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 #4 
Eric, I see no reason to discontinue using a strategy like masking that is working well for you. In the 1820s, a French physician, Jean‑Marie Gaspard Itard, described the relief his patients with high‑pitched tinnitus experienced upon following his suggestion that they sit near a hissing fire made from green wood, and the relief his patients with low-pitched tinnitus experienced next to a roaring fire made from old dead wood. He recommended, for instance, coach rides on bumpy roads, and he even reported a patient who achieved a high degree of relief after she moved into a room in a grist mill near the water wheel. Tinnitus sufferers have used various forms of masking successfully for a very long time.

What exactly is your concern? Perhaps I am missing something?

Dr. Stephen Nagler

__________________

The best way to find yourself is to lose yourself in the service of others.
- Mahatma Gandhi

No bird ever soared in a calm. Adversity is what lifts us.
-
David McCullough quoting Wilbur Wright
Reardonmetal

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 #5 

Dr. Nagler,

I think my concern is that I'm not doing what I should be doing to fully habituate to the tinnitus. My goal would to (at some point) be someone who doesn't need to mask at all, and gives as little attention as possible to his tinnitus.  I feel like masking at night sort of falls under the category of 'giving my T too much attention', or more than it deserves.  Now, for the time being, I'm not sure if I would sleep great without the masking, but I'd like to think at some point I could cut the strings and sleep like I used to.  Maybe I'm making a mountain out of a molehill here.  I'd just like to slowly ween myself off of all masking at some point.  So in the end, I guess I don't have any real concerns.  Just want to make sure I'm not doing anything that would potentially slow my recovery.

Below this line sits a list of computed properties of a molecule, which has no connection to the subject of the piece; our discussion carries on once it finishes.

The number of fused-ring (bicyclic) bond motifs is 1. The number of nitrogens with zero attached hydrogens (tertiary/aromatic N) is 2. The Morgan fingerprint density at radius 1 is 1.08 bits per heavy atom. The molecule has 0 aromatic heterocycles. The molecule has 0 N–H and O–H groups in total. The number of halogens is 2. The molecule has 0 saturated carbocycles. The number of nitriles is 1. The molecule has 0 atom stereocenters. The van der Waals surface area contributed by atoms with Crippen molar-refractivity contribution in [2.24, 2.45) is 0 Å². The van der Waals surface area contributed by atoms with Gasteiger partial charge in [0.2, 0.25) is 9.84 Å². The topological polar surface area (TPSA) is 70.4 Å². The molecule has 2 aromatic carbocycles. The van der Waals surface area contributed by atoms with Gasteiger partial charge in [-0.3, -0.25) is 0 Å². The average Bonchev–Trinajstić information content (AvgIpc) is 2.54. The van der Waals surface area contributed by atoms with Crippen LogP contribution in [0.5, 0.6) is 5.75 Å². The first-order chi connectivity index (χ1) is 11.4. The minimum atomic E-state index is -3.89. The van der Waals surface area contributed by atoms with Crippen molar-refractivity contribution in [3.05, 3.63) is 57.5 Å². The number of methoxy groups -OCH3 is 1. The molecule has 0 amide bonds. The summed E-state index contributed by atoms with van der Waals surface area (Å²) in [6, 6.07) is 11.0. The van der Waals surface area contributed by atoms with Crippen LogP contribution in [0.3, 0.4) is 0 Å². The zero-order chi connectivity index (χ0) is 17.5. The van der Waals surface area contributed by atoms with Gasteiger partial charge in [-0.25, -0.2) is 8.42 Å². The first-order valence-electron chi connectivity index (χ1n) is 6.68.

Eric 

Dr. Nagler

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 #6 
It's hard to know for sure, Eric, but perhaps you are overthinking things a little bit.

Typically when people mask only at night to help with sleep, eventually they discover at some point along the line that the masking has become more of a hassle than the tinnitus – so they just stop. Interestingly, you yourself said, "Frankly, I'd do it [mask to sleep at night] the rest of my life and not really care," so either way it seems to me that you will get along just fine.

I realize that "NO MASKING" is TRT dogma, but I think that in this case you may be confusing apples and oranges. Of course in tinnitus the only predictable thing is its unpredictability - but if I were in your shoes, I really don't think I'd change a thing.

Hope this helps more than frustrates.

Dr. Stephen Nagler
Atlanta Tinnitus Consultants, LLC

__________________

The best way to find yourself is to lose yourself in the service of others.
- Mahatma Gandhi

No bird ever soared in a calm. Adversity is what lifts us.
-
David McCullough quoting Wilbur Wright